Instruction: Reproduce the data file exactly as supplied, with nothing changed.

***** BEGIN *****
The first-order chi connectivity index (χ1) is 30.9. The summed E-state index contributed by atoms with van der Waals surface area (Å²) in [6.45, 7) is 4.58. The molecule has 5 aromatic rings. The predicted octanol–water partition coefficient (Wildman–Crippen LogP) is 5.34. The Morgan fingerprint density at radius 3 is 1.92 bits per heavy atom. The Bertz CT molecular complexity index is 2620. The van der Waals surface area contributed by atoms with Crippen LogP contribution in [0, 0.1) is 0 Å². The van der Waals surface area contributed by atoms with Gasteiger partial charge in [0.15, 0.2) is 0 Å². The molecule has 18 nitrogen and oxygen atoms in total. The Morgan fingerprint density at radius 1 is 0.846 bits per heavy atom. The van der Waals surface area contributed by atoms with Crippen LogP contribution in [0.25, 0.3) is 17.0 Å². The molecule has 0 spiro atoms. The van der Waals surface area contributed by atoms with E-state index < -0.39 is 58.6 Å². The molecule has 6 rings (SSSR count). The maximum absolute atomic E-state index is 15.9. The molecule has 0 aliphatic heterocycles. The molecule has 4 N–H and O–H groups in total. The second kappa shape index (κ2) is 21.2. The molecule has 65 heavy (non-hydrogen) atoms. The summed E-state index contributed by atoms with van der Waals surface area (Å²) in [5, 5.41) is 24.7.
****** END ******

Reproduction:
The first-order chi connectivity index (χ1) is 30.9. The summed E-state index contributed by atoms with van der Waals surface area (Å²) in [6.45, 7) is 4.58. The molecule has 5 aromatic rings. The predicted octanol–water partition coefficient (Wildman–Crippen LogP) is 5.34. The Morgan fingerprint density at radius 3 is 1.92 bits per heavy atom. The Bertz CT molecular complexity index is 2620. The van der Waals surface area contributed by atoms with Crippen LogP contribution in [0, 0.1) is 0 Å². The van der Waals surface area contributed by atoms with Gasteiger partial charge in [0.15, 0.2) is 0 Å². The molecule has 18 nitrogen and oxygen atoms in total. The Morgan fingerprint density at radius 1 is 0.846 bits per heavy atom. The van der Waals surface area contributed by atoms with Crippen LogP contribution in [0.25, 0.3) is 17.0 Å². The molecule has 0 spiro atoms. The van der Waals surface area contributed by atoms with E-state index < -0.39 is 58.6 Å². The molecule has 6 rings (SSSR count). The maximum absolute atomic E-state index is 15.9. The molecule has 0 aliphatic heterocycles. The molecule has 4 N–H and O–H groups in total. The second kappa shape index (κ2) is 21.2. The molecule has 65 heavy (non-hydrogen) atoms. The summed E-state index contributed by atoms with van der Waals surface area (Å²) in [5, 5.41) is 24.7.